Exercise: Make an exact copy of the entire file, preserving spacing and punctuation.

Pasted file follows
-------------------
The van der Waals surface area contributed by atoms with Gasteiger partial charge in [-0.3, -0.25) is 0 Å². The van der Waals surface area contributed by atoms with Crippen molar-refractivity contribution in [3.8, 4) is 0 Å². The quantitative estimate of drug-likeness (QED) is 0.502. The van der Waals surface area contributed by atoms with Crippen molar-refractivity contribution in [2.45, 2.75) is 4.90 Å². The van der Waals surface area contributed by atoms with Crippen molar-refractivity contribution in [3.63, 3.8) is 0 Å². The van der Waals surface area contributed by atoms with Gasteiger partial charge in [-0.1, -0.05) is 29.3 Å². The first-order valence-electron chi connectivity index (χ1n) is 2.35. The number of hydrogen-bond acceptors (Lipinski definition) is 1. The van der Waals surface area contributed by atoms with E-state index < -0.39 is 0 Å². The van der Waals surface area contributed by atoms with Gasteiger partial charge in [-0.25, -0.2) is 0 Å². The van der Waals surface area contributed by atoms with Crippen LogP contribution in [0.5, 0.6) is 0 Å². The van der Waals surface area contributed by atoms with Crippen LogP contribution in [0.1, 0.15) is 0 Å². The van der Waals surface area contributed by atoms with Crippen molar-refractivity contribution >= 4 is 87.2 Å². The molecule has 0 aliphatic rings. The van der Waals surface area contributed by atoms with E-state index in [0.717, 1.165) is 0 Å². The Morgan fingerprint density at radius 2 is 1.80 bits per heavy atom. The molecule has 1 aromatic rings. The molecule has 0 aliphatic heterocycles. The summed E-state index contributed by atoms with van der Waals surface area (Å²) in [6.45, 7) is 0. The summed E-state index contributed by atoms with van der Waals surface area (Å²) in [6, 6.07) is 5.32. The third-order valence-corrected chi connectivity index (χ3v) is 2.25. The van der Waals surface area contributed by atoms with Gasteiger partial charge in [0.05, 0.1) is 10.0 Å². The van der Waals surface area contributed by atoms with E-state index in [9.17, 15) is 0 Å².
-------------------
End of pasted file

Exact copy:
The van der Waals surface area contributed by atoms with Gasteiger partial charge in [-0.3, -0.25) is 0 Å². The van der Waals surface area contributed by atoms with Crippen molar-refractivity contribution in [3.8, 4) is 0 Å². The quantitative estimate of drug-likeness (QED) is 0.502. The van der Waals surface area contributed by atoms with Crippen molar-refractivity contribution in [2.45, 2.75) is 4.90 Å². The van der Waals surface area contributed by atoms with Crippen molar-refractivity contribution in [3.63, 3.8) is 0 Å². The van der Waals surface area contributed by atoms with Gasteiger partial charge in [-0.1, -0.05) is 29.3 Å². The first-order valence-electron chi connectivity index (χ1n) is 2.35. The number of hydrogen-bond acceptors (Lipinski definition) is 1. The van der Waals surface area contributed by atoms with E-state index < -0.39 is 0 Å². The van der Waals surface area contributed by atoms with Gasteiger partial charge in [-0.25, -0.2) is 0 Å². The van der Waals surface area contributed by atoms with Crippen LogP contribution in [0.5, 0.6) is 0 Å². The van der Waals surface area contributed by atoms with Crippen LogP contribution in [0.1, 0.15) is 0 Å². The van der Waals surface area contributed by atoms with Crippen molar-refractivity contribution >= 4 is 87.2 Å². The molecule has 0 aliphatic rings. The van der Waals surface area contributed by atoms with E-state index in [0.717, 1.165) is 0 Å². The Morgan fingerprint density at radius 2 is 1.80 bits per heavy atom. The molecule has 1 aromatic rings. The molecule has 0 aliphatic heterocycles. The summed E-state index contributed by atoms with van der Waals surface area (Å²) in [6.45, 7) is 0. The summed E-state index contributed by atoms with van der Waals surface area (Å²) in [6, 6.07) is 5.32. The third-order valence-corrected chi connectivity index (χ3v) is 2.25. The van der Waals surface area contributed by atoms with Gasteiger partial charge in [0.05, 0.1) is 10.0 Å². The van der Waals surface area contributed by atoms with E-state index in [9.17, 15) is 0 Å².